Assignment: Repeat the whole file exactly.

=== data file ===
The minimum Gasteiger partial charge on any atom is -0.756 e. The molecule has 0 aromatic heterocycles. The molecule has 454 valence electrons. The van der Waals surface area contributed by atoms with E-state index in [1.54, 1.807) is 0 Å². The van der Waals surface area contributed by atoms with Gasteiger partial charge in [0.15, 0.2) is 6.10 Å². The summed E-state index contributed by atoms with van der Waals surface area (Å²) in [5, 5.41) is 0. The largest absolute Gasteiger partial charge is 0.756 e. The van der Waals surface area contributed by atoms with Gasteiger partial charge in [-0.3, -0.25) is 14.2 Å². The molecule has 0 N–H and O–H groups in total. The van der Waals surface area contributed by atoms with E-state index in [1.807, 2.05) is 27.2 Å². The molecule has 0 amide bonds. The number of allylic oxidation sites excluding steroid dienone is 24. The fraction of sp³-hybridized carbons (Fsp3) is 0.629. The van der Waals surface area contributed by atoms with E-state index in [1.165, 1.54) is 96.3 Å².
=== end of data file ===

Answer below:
The minimum Gasteiger partial charge on any atom is -0.756 e. The molecule has 0 aromatic heterocycles. The molecule has 454 valence electrons. The van der Waals surface area contributed by atoms with E-state index in [1.54, 1.807) is 0 Å². The van der Waals surface area contributed by atoms with Gasteiger partial charge in [0.15, 0.2) is 6.10 Å². The summed E-state index contributed by atoms with van der Waals surface area (Å²) in [5, 5.41) is 0. The largest absolute Gasteiger partial charge is 0.756 e. The van der Waals surface area contributed by atoms with Gasteiger partial charge in [-0.3, -0.25) is 14.2 Å². The molecule has 0 N–H and O–H groups in total. The van der Waals surface area contributed by atoms with E-state index in [1.807, 2.05) is 27.2 Å². The molecule has 0 amide bonds. The number of allylic oxidation sites excluding steroid dienone is 24. The fraction of sp³-hybridized carbons (Fsp3) is 0.629. The van der Waals surface area contributed by atoms with E-state index in [1.165, 1.54) is 96.3 Å².